Knives we take to Africa
A glimpse into a tracker's backpack and the blades a hunter can put to use on safari.
Three days before I boarded the plane for South Africa, I got a call from Jim Allen, of Three Sisters Forge, in Bend, Oregon. Jim said he wanted to loan me a knife to take along. This particular blade had already seen action in Afghanistan. Now it was headed back into harm's way. It was no trouble to add another tool to my kit. It packed easily alongside my rifle in the case. But this was not just any knife. It was big.
If you want to be called a greenhorn, carry a big belt knife. At over 17 inches from tang to tip, it was the longest edged weapon I had carried since I had to cut brush with a machete as a teenager. There was a moment when one of my partners started to chide me, but he stopped when I handed it over. Something in his combat training past told him this was no knife to trifle with.
Living on the Edge
No matter how much experience you have, when you go someplace new, you’re a tenderfoot. It takes a few days on the ground to get comfortable, to learn the difference between an nyala track and a waterbuck’s, to spot the biggest ram in a herd of impala or catch the shine of kudu horn in the mopane. Over the course of the next 10 days, the big utility blade was used to trim grass for photos, to clear a path for the vehicle, to cut brush for a ground blind, to disable a poacher's snare and to dispatch a black mamba and a baboon. The lesson was not lost on this hunter. A big blade that can do the work of an axe is a welcome addition on any hunt. At the end of the trip, on our last evening on the banks of the Nwanetsi, I reclined with a glass of magic amber liquid. My PH, Wighardt van der Gryp sat down next to me.
"Phineas wants to show you his knife collection." Phineas was Wighardt's assistant, tall, dark, quiet, soft-hearted, a good tracker with a ready smile. I knew him from our first safari. He started in his present career when he was 14, Wighardt said, Now in his late 30's he has a large family that includes three wives. To keep all the mouths fed, he tracks, skins, salts and packs hides from May through October every year.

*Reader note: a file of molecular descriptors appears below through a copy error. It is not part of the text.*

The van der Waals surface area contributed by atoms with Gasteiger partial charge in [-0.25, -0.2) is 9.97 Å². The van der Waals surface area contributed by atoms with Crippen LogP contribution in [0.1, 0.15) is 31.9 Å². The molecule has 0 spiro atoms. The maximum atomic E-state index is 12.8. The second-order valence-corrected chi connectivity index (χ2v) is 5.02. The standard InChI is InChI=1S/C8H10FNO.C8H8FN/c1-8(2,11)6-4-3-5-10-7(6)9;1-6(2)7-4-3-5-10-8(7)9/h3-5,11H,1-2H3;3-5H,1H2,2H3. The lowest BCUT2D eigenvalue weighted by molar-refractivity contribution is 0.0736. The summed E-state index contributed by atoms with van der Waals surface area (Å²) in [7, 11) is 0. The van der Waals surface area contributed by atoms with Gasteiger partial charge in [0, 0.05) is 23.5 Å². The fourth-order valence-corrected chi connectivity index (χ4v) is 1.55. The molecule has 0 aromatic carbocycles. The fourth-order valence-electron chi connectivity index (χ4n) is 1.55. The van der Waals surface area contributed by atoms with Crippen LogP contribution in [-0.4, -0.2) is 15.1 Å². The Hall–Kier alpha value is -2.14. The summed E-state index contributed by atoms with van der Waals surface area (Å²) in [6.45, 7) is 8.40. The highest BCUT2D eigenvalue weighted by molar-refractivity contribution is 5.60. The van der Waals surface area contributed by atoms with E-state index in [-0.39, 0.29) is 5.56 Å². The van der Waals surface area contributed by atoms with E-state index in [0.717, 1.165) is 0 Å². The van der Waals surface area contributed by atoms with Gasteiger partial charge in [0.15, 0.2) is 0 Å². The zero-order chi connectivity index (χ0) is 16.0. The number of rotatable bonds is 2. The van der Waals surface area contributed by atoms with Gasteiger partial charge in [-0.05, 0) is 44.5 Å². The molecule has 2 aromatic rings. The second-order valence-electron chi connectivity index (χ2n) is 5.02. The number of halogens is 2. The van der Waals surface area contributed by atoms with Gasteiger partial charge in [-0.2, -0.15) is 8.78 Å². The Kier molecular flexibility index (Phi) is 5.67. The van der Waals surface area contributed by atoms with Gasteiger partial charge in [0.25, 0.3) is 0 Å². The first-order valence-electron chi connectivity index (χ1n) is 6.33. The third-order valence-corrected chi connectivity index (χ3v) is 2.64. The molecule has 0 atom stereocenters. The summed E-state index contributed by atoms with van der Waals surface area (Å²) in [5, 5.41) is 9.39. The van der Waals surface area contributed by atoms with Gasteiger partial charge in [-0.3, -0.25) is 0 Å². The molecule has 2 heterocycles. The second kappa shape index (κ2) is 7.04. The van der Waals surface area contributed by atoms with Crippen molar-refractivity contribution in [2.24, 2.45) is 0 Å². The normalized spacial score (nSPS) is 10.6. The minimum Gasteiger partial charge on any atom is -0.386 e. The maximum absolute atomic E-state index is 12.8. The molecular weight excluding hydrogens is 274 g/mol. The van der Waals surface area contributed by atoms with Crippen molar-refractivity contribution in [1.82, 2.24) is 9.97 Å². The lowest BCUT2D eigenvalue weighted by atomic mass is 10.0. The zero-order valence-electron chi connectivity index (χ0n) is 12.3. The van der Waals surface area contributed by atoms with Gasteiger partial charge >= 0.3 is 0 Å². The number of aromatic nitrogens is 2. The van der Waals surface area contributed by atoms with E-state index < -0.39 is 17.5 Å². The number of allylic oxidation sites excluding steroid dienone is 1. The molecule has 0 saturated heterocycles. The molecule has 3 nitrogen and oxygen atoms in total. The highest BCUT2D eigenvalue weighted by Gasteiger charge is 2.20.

"Of all the places I have been, all the people I have seen, I know of one guy that can skin faster than him, but that guy puts holes in the skin," Wighardt said.
Phineas sat on his haunches away from the fire and came over when Wighardt called. Soon, he retrieved his backpack and laid out the tools of his trade. As far as I could tell, there was nothing else in the backpack except a water bottle. Some were blades he had been given as gifts from clients, others he had traded for, but each one had a specific reason to be carried. In total, he carried at least 14 edged tools and a hammer on every trip. He arranged the implements in a circle and in a low, soft voice, he explained how he used each one. He started with the hammer and proceeded counter-clockwise. With the hammer, he makes specialized tools out of thick copper wire, tools to separate hide from home in places where knives can't reach, primarily on warthogs and baboons to get into the small places without cutting holes in the skin.
The next was a simple kitchen blade he carries for cooking and eating. After that was a combat style knife with a paracord handle and a curved blade. This one and the next one, a purpose built fixed blade knife, are his favorite skinners. The next item was a length of stiff wire with a flattened point and a wooden handle wrapped in electrical tape. The third skinning knife was a folder that sees duty when the other two knives grow dull. The razor blade he uses for precise straight line cuts on small animals like duiker, monkey and steenbok. After that was a small "separating" blade we might call a caping knife for skinning around the horn.
The next blade showed extensive sharpening, a folder he uses to "cut fat and sinew away from thick skin so salt can penetrate a centimeter." The next blade was a dual edged blade that looked like it could stand a paracord handle wrap. He uses this one to start the ear and skin it out. The next one is a sidecutter he uses for cutting wire. The wire implement is a "spoon" he uses for skinning out ears on animals like kudu and eland. The final three knives - a folder and two fixed with fine, detail-oriented blades - he uses to cut skin in blocks and do the close work around the horns.
Blades to Pack